Kenya’s mobile phone-enabled payment system M-Pesa has grown explosively over the last nine months, according to Russell Southwood’s Balancing Act newsletter, which has been tracking the African mobile and internet markets for something like four years now. According to the newsletter the operator, Safaricom, gained 150,000 users in the three months to June last year, topped the million mark by December, and had reached 1.6m by January – despite, or perhaps because of, the country’s election-related violence. [Update: Now 2m – see Comment below]. Southwood describes it as a ‘breakthrough moment’ for mobile payments – one that’s being watched in the UK.
M-Pesa was developed by Vodafone, which has a minority interest in Safaricom, and it’s already been rolled out to Afghanistan as M-paisa. Plans to roll it out in Tanzania are going ahead, although a local operator, Zantel, has just beaten them to it, launching a service that appears to be slightly simpler but still designed to enable transactions via mobile.
Obviously it shouldn’t be surprising that mobile transactions are a successful service in places where financial infrastructure is poor. As Dave Birch has observed on his blog, “The M-PESA model works, the technology works and the business works, so I’m sure it’s going to go from strength to strength”. It also fulfils a social need.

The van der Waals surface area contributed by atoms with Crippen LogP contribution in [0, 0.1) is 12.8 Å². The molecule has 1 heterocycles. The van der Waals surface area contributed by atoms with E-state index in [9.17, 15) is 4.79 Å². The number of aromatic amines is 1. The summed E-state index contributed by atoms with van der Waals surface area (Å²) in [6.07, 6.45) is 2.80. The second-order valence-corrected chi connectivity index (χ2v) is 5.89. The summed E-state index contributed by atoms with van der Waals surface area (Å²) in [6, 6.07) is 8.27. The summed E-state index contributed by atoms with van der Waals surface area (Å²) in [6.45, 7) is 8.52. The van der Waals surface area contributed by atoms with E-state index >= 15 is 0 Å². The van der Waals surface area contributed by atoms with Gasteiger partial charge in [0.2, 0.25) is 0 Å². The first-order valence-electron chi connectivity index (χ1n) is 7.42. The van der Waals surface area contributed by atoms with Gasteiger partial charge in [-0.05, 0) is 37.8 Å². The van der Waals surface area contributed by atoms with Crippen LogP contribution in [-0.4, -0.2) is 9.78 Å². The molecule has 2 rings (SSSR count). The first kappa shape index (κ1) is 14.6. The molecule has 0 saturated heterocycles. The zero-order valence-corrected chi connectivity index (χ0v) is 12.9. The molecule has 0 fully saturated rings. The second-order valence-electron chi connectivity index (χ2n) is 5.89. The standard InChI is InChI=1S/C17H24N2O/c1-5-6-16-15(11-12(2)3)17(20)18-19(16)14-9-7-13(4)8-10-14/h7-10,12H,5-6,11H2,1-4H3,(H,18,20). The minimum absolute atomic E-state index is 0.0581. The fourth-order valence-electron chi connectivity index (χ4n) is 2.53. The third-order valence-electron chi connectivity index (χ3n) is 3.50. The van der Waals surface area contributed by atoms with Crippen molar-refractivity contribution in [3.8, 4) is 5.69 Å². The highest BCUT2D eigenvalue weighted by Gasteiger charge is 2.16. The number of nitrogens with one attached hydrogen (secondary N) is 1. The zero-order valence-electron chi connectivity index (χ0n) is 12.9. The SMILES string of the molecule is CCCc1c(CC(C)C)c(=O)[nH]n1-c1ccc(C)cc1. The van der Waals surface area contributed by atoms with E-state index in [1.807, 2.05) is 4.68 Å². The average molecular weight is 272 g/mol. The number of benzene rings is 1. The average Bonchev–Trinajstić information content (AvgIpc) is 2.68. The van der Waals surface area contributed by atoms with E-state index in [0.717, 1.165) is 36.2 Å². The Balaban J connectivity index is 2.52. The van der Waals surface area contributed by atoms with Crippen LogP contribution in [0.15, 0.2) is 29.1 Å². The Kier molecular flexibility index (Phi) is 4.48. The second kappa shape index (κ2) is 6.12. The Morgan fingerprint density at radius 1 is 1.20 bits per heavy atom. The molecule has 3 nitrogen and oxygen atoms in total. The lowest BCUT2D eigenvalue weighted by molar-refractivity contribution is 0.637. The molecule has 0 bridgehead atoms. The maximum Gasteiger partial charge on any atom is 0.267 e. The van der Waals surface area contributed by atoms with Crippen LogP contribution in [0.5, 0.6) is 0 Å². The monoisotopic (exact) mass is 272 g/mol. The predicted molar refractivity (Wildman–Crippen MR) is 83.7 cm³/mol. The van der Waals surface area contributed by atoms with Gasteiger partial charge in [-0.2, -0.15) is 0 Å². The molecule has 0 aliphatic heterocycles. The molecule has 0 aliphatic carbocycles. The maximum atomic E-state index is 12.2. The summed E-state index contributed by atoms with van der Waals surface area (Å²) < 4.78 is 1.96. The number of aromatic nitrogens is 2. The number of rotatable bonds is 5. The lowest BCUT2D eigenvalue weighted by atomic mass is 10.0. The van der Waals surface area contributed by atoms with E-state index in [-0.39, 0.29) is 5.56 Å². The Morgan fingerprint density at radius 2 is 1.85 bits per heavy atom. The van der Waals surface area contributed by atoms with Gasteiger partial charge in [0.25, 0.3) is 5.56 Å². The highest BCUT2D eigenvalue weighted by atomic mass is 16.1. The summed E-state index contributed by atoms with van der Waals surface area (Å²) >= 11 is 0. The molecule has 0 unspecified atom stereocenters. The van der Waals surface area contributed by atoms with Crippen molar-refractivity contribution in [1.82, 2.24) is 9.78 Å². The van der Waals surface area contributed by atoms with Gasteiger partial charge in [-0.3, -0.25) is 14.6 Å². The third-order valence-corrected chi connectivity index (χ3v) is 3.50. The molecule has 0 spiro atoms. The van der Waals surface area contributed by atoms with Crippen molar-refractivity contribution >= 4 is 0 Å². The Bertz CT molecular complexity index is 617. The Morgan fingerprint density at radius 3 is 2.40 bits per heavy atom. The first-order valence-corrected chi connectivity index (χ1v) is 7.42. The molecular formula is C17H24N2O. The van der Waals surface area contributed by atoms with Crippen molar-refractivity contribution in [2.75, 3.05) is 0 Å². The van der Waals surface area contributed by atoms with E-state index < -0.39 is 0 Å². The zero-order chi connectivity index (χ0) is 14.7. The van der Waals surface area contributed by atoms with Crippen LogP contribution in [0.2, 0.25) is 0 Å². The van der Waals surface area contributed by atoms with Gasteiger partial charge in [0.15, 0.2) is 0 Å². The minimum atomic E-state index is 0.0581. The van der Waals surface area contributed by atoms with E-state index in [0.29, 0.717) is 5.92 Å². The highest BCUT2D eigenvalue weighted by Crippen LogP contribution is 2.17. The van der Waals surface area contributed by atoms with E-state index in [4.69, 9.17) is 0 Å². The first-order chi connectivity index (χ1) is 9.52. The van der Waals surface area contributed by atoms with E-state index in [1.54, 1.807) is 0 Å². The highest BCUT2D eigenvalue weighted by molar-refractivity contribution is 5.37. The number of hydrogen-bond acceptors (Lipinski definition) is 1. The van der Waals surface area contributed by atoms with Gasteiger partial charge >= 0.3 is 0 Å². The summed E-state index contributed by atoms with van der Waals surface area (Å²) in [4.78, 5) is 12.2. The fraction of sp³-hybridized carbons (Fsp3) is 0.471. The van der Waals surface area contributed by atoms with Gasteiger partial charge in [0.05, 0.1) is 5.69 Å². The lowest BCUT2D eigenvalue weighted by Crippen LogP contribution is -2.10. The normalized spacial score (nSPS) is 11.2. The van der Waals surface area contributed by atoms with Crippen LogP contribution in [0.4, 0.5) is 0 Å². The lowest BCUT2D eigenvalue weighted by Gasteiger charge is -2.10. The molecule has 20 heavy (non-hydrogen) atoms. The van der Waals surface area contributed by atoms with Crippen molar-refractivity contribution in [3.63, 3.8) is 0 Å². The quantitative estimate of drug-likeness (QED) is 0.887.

But so far, mobile payments haven’t taken off in richer markets, despite the apparent attractions of putting a contactless card (like an Oyster card) into a device that you tend to carry with you everywhere. Some user research the Henley Centre did for an operator a few years ago suggested that the operators hadn’t gained ‘permission’ from users to be a payments authority, and given the widespread penetration of debit cards, and their associated infrastructure, it’s possible to see why this might be a problem.
Dave Birch reports a conversation with someone in the UK from a regulatory background who suggested that the M-PESA model might work here not among consumers who were well-connected to financial institutions, but to people who weren’t – for example for thise living where rural banks or post offices were closing. I can see the logic, and it would save the regulators having to take tougher action when market failure (or political failure) created ‘financial services deserts” (especially since in rural areas broadband connections are also poor).
I’ve not got the time here to go into how the diffusion of innovation plays out in the successful adoption of new technologies, but the fact that it works, and that there is a need, isn’t the whole story. Users have to be confident with the technology as well. Many of the adopters in Kenya have been in business. To make it work in the UK’s ‘financial deserts’, you’d almost certainly need to enrol the informal support networks which help to include the excluded – but that’s a post for another day.
Note: Balancing Act has published a recent report, M-money, covering all aspects of payments through mobile phones in Africa.